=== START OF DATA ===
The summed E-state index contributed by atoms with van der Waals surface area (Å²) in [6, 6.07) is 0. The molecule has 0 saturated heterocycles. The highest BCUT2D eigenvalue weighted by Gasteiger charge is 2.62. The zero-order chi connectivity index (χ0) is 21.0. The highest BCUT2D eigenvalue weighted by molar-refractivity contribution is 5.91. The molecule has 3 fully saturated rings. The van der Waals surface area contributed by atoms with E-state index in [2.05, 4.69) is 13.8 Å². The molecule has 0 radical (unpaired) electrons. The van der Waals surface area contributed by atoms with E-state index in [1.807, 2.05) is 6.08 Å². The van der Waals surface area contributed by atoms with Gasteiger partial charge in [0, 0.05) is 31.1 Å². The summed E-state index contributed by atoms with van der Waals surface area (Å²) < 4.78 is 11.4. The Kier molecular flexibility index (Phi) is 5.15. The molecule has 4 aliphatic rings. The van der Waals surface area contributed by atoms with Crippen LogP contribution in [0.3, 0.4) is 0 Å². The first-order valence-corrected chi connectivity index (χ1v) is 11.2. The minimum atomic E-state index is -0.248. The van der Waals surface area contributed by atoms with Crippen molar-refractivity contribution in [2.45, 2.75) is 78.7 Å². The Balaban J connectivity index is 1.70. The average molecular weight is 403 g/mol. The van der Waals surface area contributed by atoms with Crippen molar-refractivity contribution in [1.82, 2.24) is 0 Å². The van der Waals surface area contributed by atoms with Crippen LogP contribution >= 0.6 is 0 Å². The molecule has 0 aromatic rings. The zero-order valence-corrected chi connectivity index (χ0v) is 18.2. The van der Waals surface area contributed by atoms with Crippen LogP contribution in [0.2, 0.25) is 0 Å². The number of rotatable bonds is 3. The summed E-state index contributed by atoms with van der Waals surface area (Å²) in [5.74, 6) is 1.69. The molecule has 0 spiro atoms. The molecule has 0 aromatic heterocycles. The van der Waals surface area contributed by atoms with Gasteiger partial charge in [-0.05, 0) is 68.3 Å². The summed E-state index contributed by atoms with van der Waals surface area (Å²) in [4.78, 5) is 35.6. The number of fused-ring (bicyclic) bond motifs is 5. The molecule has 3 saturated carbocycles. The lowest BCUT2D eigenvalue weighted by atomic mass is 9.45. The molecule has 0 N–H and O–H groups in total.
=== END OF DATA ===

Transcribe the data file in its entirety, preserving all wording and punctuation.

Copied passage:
The summed E-state index contributed by atoms with van der Waals surface area (Å²) in [6, 6.07) is 0. The molecule has 0 saturated heterocycles. The highest BCUT2D eigenvalue weighted by Gasteiger charge is 2.62. The zero-order chi connectivity index (χ0) is 21.0. The highest BCUT2D eigenvalue weighted by molar-refractivity contribution is 5.91. The molecule has 3 fully saturated rings. The van der Waals surface area contributed by atoms with E-state index in [2.05, 4.69) is 13.8 Å². The molecule has 0 radical (unpaired) electrons. The van der Waals surface area contributed by atoms with E-state index in [1.807, 2.05) is 6.08 Å². The van der Waals surface area contributed by atoms with Gasteiger partial charge in [0, 0.05) is 31.1 Å². The summed E-state index contributed by atoms with van der Waals surface area (Å²) < 4.78 is 11.4. The Kier molecular flexibility index (Phi) is 5.15. The molecule has 4 aliphatic rings. The van der Waals surface area contributed by atoms with Crippen LogP contribution in [0.3, 0.4) is 0 Å². The first-order valence-corrected chi connectivity index (χ1v) is 11.2. The minimum atomic E-state index is -0.248. The van der Waals surface area contributed by atoms with Crippen molar-refractivity contribution in [2.45, 2.75) is 78.7 Å². The Balaban J connectivity index is 1.70. The average molecular weight is 403 g/mol. The van der Waals surface area contributed by atoms with Crippen molar-refractivity contribution in [1.82, 2.24) is 0 Å². The van der Waals surface area contributed by atoms with Crippen LogP contribution >= 0.6 is 0 Å². The molecule has 0 aromatic rings. The zero-order valence-corrected chi connectivity index (χ0v) is 18.2. The van der Waals surface area contributed by atoms with Crippen LogP contribution in [0.2, 0.25) is 0 Å². The number of rotatable bonds is 3. The summed E-state index contributed by atoms with van der Waals surface area (Å²) in [5.74, 6) is 1.69. The molecule has 0 spiro atoms. The molecule has 0 aromatic heterocycles. The van der Waals surface area contributed by atoms with Gasteiger partial charge in [-0.05, 0) is 68.3 Å². The summed E-state index contributed by atoms with van der Waals surface area (Å²) in [4.78, 5) is 35.6. The number of fused-ring (bicyclic) bond motifs is 5. The molecule has 3 saturated carbocycles. The lowest BCUT2D eigenvalue weighted by atomic mass is 9.45. The molecule has 0 N–H and O–H groups in total.